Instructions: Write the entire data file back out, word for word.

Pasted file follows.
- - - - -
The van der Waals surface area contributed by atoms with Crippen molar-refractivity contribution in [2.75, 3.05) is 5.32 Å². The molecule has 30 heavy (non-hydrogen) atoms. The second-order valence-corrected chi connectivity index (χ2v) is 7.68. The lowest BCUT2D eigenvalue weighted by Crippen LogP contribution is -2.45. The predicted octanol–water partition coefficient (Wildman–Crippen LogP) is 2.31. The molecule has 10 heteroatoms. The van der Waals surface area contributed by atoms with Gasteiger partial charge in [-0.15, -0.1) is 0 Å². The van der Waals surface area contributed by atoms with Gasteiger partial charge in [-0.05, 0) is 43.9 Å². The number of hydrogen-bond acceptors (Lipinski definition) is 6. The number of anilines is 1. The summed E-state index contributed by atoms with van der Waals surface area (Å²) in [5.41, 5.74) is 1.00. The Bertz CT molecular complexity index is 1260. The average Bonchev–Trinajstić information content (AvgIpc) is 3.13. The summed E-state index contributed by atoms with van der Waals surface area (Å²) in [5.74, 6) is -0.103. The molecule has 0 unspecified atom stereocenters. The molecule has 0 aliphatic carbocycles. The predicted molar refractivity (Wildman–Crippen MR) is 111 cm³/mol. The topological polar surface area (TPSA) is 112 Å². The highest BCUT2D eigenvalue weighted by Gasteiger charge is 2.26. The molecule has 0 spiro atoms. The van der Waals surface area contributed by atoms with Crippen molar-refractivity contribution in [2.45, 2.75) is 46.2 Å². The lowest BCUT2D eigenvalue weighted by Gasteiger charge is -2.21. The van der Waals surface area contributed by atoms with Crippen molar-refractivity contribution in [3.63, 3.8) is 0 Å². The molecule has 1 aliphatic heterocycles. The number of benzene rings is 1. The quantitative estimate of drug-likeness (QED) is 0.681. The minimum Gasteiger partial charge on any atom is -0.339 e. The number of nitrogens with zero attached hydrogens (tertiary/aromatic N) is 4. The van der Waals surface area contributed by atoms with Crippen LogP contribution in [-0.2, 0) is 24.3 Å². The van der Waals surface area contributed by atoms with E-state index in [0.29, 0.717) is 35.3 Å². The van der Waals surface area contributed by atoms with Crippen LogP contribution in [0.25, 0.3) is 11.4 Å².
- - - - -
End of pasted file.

The van der Waals surface area contributed by atoms with Crippen molar-refractivity contribution in [2.75, 3.05) is 5.32 Å². The molecule has 30 heavy (non-hydrogen) atoms. The second-order valence-corrected chi connectivity index (χ2v) is 7.68. The lowest BCUT2D eigenvalue weighted by Crippen LogP contribution is -2.45. The predicted octanol–water partition coefficient (Wildman–Crippen LogP) is 2.31. The molecule has 10 heteroatoms. The van der Waals surface area contributed by atoms with Gasteiger partial charge in [-0.15, -0.1) is 0 Å². The van der Waals surface area contributed by atoms with Gasteiger partial charge in [-0.05, 0) is 43.9 Å². The number of hydrogen-bond acceptors (Lipinski definition) is 6. The number of anilines is 1. The summed E-state index contributed by atoms with van der Waals surface area (Å²) in [5.41, 5.74) is 1.00. The Bertz CT molecular complexity index is 1260. The average Bonchev–Trinajstić information content (AvgIpc) is 3.13. The summed E-state index contributed by atoms with van der Waals surface area (Å²) in [5.74, 6) is -0.103. The molecule has 0 unspecified atom stereocenters. The molecule has 0 aliphatic carbocycles. The predicted molar refractivity (Wildman–Crippen MR) is 111 cm³/mol. The topological polar surface area (TPSA) is 112 Å². The highest BCUT2D eigenvalue weighted by Gasteiger charge is 2.26. The molecule has 0 spiro atoms. The van der Waals surface area contributed by atoms with Crippen molar-refractivity contribution in [2.45, 2.75) is 46.2 Å². The lowest BCUT2D eigenvalue weighted by Gasteiger charge is -2.21. The van der Waals surface area contributed by atoms with Crippen molar-refractivity contribution in [3.63, 3.8) is 0 Å². The molecule has 1 aliphatic heterocycles. The number of benzene rings is 1. The quantitative estimate of drug-likeness (QED) is 0.681. The minimum Gasteiger partial charge on any atom is -0.339 e. The number of nitrogens with zero attached hydrogens (tertiary/aromatic N) is 4. The van der Waals surface area contributed by atoms with Crippen LogP contribution in [-0.2, 0) is 24.3 Å². The van der Waals surface area contributed by atoms with E-state index in [0.29, 0.717) is 35.3 Å². The van der Waals surface area contributed by atoms with Crippen LogP contribution in [0.25, 0.3) is 11.4 Å².